Some of my favorite temples to visit in Hoi An are those located outside of the Ancient Town. 


I lived in a house near the rice terraces that are home to the colorful Chua Long Tuyen Buddhist temple (Google Maps). The pagoda grounds are a bit over the top with quirky details and larger-than-life lotus motifs. 


This shrine is considered a relic but was actually only erected in 1961. The temple (Google Maps) honors Confucius and education. It was recently renovated in 2005. The customary triple gate structure at this temple is simply stunning and opens up to a sloped bridge that cuts over a lotus pond. Be sure to explore every corner here as it may not seem like the most embellished place but there are special things to uncover around each corner. Across the street from the temple of Confucius is a memorial park with a beautiful monument.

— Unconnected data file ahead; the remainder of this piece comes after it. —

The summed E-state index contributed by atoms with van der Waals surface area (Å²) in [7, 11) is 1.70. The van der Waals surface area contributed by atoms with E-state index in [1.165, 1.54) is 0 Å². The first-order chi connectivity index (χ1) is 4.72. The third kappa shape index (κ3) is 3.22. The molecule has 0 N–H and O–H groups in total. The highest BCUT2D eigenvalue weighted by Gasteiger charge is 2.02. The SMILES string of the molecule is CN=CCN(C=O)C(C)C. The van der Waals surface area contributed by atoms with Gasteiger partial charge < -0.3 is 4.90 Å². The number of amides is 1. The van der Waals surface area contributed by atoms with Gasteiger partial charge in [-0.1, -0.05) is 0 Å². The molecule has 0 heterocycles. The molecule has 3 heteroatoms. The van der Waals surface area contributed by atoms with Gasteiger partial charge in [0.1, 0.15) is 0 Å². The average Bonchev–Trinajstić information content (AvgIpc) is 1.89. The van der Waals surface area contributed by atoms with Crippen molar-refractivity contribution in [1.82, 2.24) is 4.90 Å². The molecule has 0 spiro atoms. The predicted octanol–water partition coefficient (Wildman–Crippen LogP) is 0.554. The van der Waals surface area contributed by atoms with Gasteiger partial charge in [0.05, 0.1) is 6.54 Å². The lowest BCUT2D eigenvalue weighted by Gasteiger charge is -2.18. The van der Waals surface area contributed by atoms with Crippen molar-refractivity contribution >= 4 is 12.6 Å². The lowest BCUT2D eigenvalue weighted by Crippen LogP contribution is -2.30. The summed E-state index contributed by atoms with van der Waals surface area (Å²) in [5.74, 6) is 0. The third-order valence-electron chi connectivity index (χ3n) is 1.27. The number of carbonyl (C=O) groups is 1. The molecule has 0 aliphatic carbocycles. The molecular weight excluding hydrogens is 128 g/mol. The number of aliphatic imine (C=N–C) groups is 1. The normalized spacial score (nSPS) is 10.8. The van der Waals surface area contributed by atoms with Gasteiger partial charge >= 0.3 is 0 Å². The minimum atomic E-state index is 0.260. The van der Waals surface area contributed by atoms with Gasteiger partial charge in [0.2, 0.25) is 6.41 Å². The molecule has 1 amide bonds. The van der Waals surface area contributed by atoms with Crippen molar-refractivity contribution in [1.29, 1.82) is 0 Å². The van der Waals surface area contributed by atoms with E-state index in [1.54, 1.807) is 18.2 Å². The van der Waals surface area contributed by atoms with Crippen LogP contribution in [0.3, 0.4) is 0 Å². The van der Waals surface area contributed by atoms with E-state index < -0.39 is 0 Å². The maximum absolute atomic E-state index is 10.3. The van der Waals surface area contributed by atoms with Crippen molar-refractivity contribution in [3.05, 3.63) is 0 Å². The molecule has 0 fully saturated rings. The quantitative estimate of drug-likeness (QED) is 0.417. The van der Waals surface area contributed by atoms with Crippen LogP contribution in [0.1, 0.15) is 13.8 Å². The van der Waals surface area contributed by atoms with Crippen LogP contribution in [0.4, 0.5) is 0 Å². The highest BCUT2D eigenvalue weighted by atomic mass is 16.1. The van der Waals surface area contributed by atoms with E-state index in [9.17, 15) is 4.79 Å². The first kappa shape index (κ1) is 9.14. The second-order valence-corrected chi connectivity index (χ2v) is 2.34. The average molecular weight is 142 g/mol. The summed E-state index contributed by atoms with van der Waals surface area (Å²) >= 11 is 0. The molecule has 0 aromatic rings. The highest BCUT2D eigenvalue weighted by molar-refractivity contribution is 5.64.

When I tried to look up where this sign was prior to arriving in Hoi An I couldn’t find any information and thought it must be super hidden. It is–sort of. This mural isn’t on the street but instead is nestled inside the gorgeous SUNDAY in Hoi An decor boutique. The confusing thing is that there are two locations nearly right next to each other in the Hoi An Ancient Town. These photographic wall decals are at the Tran Phu Street location (Google Maps).

I was a guest on the Backstreet Academy Lantern Making Class. This page contains affiliate links. Please read the Miss Filatelista disclosure policy for more information. Many thanks to my friends Rose of Where Goes Rose and Tara of Silly Little Kiwi for taking many of these photos of myself enjoying these fun and unique things to do in Hoi An, and my beloved tripod.

This Post Has 3 Comments

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  2. I just wrote about Hoi An, too! I love that the look and feel of how our photos of Hoi An are so similar yet different. The beauty of different experiences and perspectives while traveling!